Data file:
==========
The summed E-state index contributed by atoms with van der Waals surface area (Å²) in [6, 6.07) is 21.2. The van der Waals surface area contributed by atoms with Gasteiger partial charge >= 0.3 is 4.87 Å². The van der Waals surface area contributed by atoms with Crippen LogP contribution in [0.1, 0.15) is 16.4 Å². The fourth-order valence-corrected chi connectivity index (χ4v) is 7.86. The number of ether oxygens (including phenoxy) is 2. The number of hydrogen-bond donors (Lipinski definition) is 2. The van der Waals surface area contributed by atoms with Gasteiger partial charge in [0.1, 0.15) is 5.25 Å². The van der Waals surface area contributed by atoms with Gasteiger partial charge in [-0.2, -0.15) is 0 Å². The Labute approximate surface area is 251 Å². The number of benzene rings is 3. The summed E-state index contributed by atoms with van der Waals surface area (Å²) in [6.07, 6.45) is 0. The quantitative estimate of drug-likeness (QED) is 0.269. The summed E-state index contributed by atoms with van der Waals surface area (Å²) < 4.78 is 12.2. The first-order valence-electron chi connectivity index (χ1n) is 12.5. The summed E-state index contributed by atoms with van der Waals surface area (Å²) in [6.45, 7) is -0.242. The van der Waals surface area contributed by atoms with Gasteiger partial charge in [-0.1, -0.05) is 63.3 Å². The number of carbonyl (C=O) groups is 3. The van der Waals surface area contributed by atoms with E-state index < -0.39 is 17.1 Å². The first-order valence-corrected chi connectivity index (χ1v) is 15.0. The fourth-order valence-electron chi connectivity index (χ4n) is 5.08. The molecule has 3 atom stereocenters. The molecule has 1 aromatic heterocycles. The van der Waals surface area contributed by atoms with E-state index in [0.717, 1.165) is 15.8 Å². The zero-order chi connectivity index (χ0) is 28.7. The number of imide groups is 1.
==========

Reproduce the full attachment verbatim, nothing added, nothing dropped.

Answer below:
The summed E-state index contributed by atoms with van der Waals surface area (Å²) in [6, 6.07) is 21.2. The van der Waals surface area contributed by atoms with Gasteiger partial charge >= 0.3 is 4.87 Å². The van der Waals surface area contributed by atoms with Crippen LogP contribution in [0.1, 0.15) is 16.4 Å². The fourth-order valence-corrected chi connectivity index (χ4v) is 7.86. The number of ether oxygens (including phenoxy) is 2. The number of hydrogen-bond donors (Lipinski definition) is 2. The van der Waals surface area contributed by atoms with Gasteiger partial charge in [0.1, 0.15) is 5.25 Å². The van der Waals surface area contributed by atoms with Gasteiger partial charge in [-0.2, -0.15) is 0 Å². The Labute approximate surface area is 251 Å². The number of benzene rings is 3. The summed E-state index contributed by atoms with van der Waals surface area (Å²) in [6.07, 6.45) is 0. The quantitative estimate of drug-likeness (QED) is 0.269. The summed E-state index contributed by atoms with van der Waals surface area (Å²) < 4.78 is 12.2. The first-order valence-electron chi connectivity index (χ1n) is 12.5. The summed E-state index contributed by atoms with van der Waals surface area (Å²) in [6.45, 7) is -0.242. The van der Waals surface area contributed by atoms with Gasteiger partial charge in [-0.1, -0.05) is 63.3 Å². The number of carbonyl (C=O) groups is 3. The van der Waals surface area contributed by atoms with E-state index < -0.39 is 17.1 Å². The first-order valence-corrected chi connectivity index (χ1v) is 15.0. The fourth-order valence-electron chi connectivity index (χ4n) is 5.08. The molecule has 3 atom stereocenters. The molecule has 1 aromatic heterocycles. The van der Waals surface area contributed by atoms with E-state index in [0.717, 1.165) is 15.8 Å². The zero-order chi connectivity index (χ0) is 28.7. The number of imide groups is 1.